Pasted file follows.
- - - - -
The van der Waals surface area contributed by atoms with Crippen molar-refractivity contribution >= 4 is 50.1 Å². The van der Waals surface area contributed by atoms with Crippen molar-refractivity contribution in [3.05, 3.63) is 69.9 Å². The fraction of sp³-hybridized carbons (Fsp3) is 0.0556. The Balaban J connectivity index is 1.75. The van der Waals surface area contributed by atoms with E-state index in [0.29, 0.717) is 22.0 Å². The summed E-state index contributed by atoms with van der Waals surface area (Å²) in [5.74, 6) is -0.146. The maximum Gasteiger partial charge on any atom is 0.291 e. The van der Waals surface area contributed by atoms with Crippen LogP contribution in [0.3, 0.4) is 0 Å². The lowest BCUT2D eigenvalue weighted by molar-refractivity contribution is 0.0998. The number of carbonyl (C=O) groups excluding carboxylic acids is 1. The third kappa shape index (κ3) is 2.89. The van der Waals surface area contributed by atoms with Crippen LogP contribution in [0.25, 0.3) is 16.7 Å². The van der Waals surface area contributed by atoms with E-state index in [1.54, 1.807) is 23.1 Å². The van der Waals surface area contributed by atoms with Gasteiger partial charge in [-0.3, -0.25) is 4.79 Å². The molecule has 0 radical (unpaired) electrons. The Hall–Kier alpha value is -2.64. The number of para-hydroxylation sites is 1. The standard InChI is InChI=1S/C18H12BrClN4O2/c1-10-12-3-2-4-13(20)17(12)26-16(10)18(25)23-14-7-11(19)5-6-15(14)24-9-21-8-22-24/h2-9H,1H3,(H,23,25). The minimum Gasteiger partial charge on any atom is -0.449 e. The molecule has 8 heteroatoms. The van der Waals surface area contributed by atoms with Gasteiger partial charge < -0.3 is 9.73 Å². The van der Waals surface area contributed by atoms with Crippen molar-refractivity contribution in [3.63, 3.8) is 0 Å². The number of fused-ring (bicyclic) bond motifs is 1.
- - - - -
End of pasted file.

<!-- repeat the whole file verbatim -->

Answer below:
The van der Waals surface area contributed by atoms with Crippen molar-refractivity contribution >= 4 is 50.1 Å². The van der Waals surface area contributed by atoms with Crippen molar-refractivity contribution in [3.05, 3.63) is 69.9 Å². The fraction of sp³-hybridized carbons (Fsp3) is 0.0556. The Balaban J connectivity index is 1.75. The van der Waals surface area contributed by atoms with E-state index in [0.29, 0.717) is 22.0 Å². The summed E-state index contributed by atoms with van der Waals surface area (Å²) in [5.74, 6) is -0.146. The maximum Gasteiger partial charge on any atom is 0.291 e. The van der Waals surface area contributed by atoms with Crippen LogP contribution in [0.3, 0.4) is 0 Å². The lowest BCUT2D eigenvalue weighted by molar-refractivity contribution is 0.0998. The number of carbonyl (C=O) groups excluding carboxylic acids is 1. The third kappa shape index (κ3) is 2.89. The van der Waals surface area contributed by atoms with Crippen LogP contribution in [0.25, 0.3) is 16.7 Å². The van der Waals surface area contributed by atoms with E-state index in [1.54, 1.807) is 23.1 Å². The van der Waals surface area contributed by atoms with Gasteiger partial charge in [-0.3, -0.25) is 4.79 Å². The molecule has 0 radical (unpaired) electrons. The Hall–Kier alpha value is -2.64. The number of para-hydroxylation sites is 1. The standard InChI is InChI=1S/C18H12BrClN4O2/c1-10-12-3-2-4-13(20)17(12)26-16(10)18(25)23-14-7-11(19)5-6-15(14)24-9-21-8-22-24/h2-9H,1H3,(H,23,25). The minimum Gasteiger partial charge on any atom is -0.449 e. The molecule has 8 heteroatoms. The van der Waals surface area contributed by atoms with Gasteiger partial charge < -0.3 is 9.73 Å². The van der Waals surface area contributed by atoms with Crippen molar-refractivity contribution in [3.63, 3.8) is 0 Å². The number of fused-ring (bicyclic) bond motifs is 1.